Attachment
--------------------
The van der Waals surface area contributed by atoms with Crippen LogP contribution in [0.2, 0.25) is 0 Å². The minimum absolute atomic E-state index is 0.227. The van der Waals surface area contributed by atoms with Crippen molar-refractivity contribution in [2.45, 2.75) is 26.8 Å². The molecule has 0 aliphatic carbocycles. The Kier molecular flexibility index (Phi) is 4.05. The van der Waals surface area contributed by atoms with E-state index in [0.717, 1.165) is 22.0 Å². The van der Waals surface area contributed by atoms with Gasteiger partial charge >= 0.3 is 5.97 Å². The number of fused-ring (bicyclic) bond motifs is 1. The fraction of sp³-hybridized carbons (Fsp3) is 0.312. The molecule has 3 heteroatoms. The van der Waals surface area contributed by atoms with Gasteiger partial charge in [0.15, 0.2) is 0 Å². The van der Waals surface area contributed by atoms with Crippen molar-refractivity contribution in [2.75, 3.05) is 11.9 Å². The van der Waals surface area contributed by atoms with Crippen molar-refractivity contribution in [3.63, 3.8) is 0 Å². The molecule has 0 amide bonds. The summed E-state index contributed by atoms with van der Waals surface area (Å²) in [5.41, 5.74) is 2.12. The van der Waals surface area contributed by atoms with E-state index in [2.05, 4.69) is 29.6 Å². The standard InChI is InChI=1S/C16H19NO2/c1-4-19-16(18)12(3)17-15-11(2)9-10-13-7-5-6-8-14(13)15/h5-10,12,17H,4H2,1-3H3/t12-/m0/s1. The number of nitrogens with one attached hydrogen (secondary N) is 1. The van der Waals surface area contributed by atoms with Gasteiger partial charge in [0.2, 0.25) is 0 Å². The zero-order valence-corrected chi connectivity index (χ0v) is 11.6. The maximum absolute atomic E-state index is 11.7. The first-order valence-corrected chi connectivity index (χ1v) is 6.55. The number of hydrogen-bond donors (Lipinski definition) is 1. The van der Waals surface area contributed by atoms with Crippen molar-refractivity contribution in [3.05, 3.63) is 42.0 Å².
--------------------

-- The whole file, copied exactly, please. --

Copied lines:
The van der Waals surface area contributed by atoms with Crippen LogP contribution in [0.2, 0.25) is 0 Å². The minimum absolute atomic E-state index is 0.227. The van der Waals surface area contributed by atoms with Crippen molar-refractivity contribution in [2.45, 2.75) is 26.8 Å². The molecule has 0 aliphatic carbocycles. The Kier molecular flexibility index (Phi) is 4.05. The van der Waals surface area contributed by atoms with E-state index in [0.717, 1.165) is 22.0 Å². The van der Waals surface area contributed by atoms with Gasteiger partial charge >= 0.3 is 5.97 Å². The number of fused-ring (bicyclic) bond motifs is 1. The fraction of sp³-hybridized carbons (Fsp3) is 0.312. The molecule has 3 heteroatoms. The van der Waals surface area contributed by atoms with Gasteiger partial charge in [0.15, 0.2) is 0 Å². The van der Waals surface area contributed by atoms with Crippen molar-refractivity contribution in [2.75, 3.05) is 11.9 Å². The van der Waals surface area contributed by atoms with Crippen molar-refractivity contribution in [3.63, 3.8) is 0 Å². The molecule has 0 amide bonds. The summed E-state index contributed by atoms with van der Waals surface area (Å²) in [5.41, 5.74) is 2.12. The van der Waals surface area contributed by atoms with E-state index in [2.05, 4.69) is 29.6 Å². The standard InChI is InChI=1S/C16H19NO2/c1-4-19-16(18)12(3)17-15-11(2)9-10-13-7-5-6-8-14(13)15/h5-10,12,17H,4H2,1-3H3/t12-/m0/s1. The number of nitrogens with one attached hydrogen (secondary N) is 1. The van der Waals surface area contributed by atoms with Gasteiger partial charge in [0.2, 0.25) is 0 Å². The zero-order valence-corrected chi connectivity index (χ0v) is 11.6. The maximum absolute atomic E-state index is 11.7. The first-order valence-corrected chi connectivity index (χ1v) is 6.55. The number of hydrogen-bond donors (Lipinski definition) is 1. The van der Waals surface area contributed by atoms with Crippen molar-refractivity contribution in [3.05, 3.63) is 42.0 Å².